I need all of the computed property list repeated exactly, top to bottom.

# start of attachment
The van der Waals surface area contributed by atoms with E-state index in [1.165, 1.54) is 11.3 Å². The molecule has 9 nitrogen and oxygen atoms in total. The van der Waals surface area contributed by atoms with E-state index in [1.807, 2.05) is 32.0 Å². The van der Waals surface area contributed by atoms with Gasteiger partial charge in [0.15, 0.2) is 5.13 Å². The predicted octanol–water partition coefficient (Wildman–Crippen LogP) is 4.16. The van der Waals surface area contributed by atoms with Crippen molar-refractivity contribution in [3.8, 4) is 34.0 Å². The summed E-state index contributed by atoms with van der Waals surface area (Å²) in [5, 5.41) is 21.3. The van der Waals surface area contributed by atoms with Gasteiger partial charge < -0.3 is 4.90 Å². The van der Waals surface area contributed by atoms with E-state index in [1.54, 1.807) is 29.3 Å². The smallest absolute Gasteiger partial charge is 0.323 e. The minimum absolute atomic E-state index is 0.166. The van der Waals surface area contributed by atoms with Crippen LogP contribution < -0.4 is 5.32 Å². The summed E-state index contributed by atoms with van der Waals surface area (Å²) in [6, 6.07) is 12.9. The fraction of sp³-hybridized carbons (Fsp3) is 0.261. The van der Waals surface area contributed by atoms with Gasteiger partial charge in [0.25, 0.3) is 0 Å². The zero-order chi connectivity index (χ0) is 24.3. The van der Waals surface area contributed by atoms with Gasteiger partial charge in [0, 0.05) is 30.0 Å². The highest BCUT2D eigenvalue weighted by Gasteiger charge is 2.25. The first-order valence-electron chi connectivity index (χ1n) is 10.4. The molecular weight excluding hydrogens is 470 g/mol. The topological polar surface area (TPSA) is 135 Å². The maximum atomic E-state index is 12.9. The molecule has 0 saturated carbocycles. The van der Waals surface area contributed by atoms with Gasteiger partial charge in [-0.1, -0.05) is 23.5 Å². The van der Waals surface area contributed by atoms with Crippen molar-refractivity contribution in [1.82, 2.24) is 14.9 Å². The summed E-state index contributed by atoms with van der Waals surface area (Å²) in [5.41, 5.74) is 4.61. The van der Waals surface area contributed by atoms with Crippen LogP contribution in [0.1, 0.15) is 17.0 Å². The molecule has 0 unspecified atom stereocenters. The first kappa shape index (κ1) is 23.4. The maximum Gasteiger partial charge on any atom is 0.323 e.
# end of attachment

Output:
The van der Waals surface area contributed by atoms with E-state index in [1.165, 1.54) is 11.3 Å². The molecule has 9 nitrogen and oxygen atoms in total. The van der Waals surface area contributed by atoms with E-state index in [1.807, 2.05) is 32.0 Å². The van der Waals surface area contributed by atoms with Gasteiger partial charge in [0.15, 0.2) is 5.13 Å². The predicted octanol–water partition coefficient (Wildman–Crippen LogP) is 4.16. The van der Waals surface area contributed by atoms with Crippen molar-refractivity contribution in [3.8, 4) is 34.0 Å². The summed E-state index contributed by atoms with van der Waals surface area (Å²) in [5, 5.41) is 21.3. The van der Waals surface area contributed by atoms with Gasteiger partial charge < -0.3 is 4.90 Å². The van der Waals surface area contributed by atoms with E-state index in [1.54, 1.807) is 29.3 Å². The smallest absolute Gasteiger partial charge is 0.323 e. The minimum absolute atomic E-state index is 0.166. The van der Waals surface area contributed by atoms with Crippen LogP contribution < -0.4 is 5.32 Å². The summed E-state index contributed by atoms with van der Waals surface area (Å²) in [6, 6.07) is 12.9. The fraction of sp³-hybridized carbons (Fsp3) is 0.261. The van der Waals surface area contributed by atoms with Gasteiger partial charge in [0.25, 0.3) is 0 Å². The zero-order chi connectivity index (χ0) is 24.3. The van der Waals surface area contributed by atoms with Gasteiger partial charge in [0, 0.05) is 30.0 Å². The highest BCUT2D eigenvalue weighted by Gasteiger charge is 2.25. The first-order valence-electron chi connectivity index (χ1n) is 10.4. The molecular weight excluding hydrogens is 470 g/mol. The topological polar surface area (TPSA) is 135 Å². The maximum atomic E-state index is 12.9. The molecule has 0 saturated carbocycles. The van der Waals surface area contributed by atoms with Gasteiger partial charge in [-0.1, -0.05) is 23.5 Å². The van der Waals surface area contributed by atoms with Crippen molar-refractivity contribution in [1.82, 2.24) is 14.9 Å². The summed E-state index contributed by atoms with van der Waals surface area (Å²) in [5.41, 5.74) is 4.61. The van der Waals surface area contributed by atoms with Crippen LogP contribution in [0.1, 0.15) is 17.0 Å². The molecule has 0 unspecified atom stereocenters. The first kappa shape index (κ1) is 23.4. The maximum Gasteiger partial charge on any atom is 0.323 e.